louis said...

Idrus, what a powerful, living link your Buah Nona and your memories of the sharpening stone and the local medicine man are with your past, and as it happens with mine, even though that past was in Trinidad, half a world away from Kuantan but as close to the Equator. There was also a Custard Apple tree in my yard. We called it both "Custard Apple" and "Sugar Apple". My brother used a sharpening stone for the blades on the chisels and planes he used for his woodworking hobby. And there was always an unofficial neighborhood medicine man or woman to consult with when illnesses struck. My siblings and I often were sent to gather various herbs for medicines and most households always kept some such remedies on hand. All kids knew which herbs to pluck on the way home if our adventures had caused sprains for application as a poultice when we got home.

Thanks for the memories.

Martin Lee said...

I remember those buah nona trees too in my village home, a favorite fruit of my grandmother. The seeds were hard and the fruits tasted very sweet. We plucked them and kept them by burying them inside the rice container until they grew ripe and ate them. Yes, they attracted birds and aphids!

In older days, people normally had a phobia to go hospitals. Illness not cured by traditional ways and GP were then sent to hospitals. It was almost like death sentence to them, almost 99% sent to hospitals ended up becoming corpses back home! It is scarely to mention about going to hospitals and my grandpa died in Tapah hospital!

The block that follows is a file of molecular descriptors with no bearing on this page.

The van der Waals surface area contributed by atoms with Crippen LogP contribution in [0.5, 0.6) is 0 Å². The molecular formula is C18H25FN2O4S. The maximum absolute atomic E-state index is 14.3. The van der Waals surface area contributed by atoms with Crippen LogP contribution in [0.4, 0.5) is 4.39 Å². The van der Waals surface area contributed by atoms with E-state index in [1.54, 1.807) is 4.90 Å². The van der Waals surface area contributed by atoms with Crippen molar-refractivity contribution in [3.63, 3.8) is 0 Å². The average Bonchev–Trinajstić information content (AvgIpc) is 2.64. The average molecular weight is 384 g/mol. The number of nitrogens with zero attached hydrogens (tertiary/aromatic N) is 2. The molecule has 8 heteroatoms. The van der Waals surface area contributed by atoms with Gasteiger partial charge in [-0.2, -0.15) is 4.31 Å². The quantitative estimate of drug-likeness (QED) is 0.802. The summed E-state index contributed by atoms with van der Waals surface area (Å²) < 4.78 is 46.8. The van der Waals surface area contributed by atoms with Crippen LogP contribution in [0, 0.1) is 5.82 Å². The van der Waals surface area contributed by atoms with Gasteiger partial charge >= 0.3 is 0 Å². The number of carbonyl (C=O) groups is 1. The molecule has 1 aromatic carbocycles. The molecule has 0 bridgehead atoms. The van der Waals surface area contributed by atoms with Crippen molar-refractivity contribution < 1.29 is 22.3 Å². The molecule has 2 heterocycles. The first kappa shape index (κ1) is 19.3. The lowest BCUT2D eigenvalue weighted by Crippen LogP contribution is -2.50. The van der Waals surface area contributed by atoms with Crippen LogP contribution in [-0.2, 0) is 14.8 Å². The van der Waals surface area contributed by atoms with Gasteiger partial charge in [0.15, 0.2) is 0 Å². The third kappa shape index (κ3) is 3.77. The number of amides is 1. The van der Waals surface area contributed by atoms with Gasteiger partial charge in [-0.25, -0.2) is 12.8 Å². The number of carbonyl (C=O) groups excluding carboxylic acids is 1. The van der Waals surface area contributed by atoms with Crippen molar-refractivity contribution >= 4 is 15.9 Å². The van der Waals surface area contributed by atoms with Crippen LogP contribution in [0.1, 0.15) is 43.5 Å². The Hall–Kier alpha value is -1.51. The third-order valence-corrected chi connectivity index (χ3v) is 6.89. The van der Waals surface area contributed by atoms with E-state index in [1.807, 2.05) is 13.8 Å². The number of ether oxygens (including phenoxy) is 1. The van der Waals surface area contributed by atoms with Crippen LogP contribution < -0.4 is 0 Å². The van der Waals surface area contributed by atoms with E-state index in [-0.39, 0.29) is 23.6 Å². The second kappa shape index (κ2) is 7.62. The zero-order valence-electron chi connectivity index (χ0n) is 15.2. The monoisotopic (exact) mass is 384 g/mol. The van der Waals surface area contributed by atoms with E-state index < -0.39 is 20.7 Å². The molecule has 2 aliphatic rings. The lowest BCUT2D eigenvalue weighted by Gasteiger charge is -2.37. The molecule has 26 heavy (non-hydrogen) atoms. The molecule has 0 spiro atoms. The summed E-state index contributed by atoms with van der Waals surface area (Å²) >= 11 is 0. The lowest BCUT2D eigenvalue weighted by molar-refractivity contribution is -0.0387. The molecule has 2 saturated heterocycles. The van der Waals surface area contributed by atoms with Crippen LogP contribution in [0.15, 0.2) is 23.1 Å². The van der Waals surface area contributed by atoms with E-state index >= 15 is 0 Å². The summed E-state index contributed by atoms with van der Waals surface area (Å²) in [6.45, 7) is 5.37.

Pak Idrus said...

Howard, thanks for the visit and the good words on this posting.

I am glad that you enjoy that memory journey of mine. It is one of the memories that is still vivid as ever and now with that Buah Nona all the time in my fruit bowls, it does add color to my living culture.

Have a nice day.

Pak Idrus said...

Temuk, thanks for your visit and the good words on this posting. As well as sharing your valuable thought related to the subject especially on the part of the Sharpening Stone.

Yes, Sharpening knife or other tools look easy but it is not as I had found when try to sharpen the kitchen knifes in my home. It doe take lots of skills and patience to get a good job done. I saw that was why Tok Yek was very patience with his works and in the end got his tool in the best of shape for his next day jobs.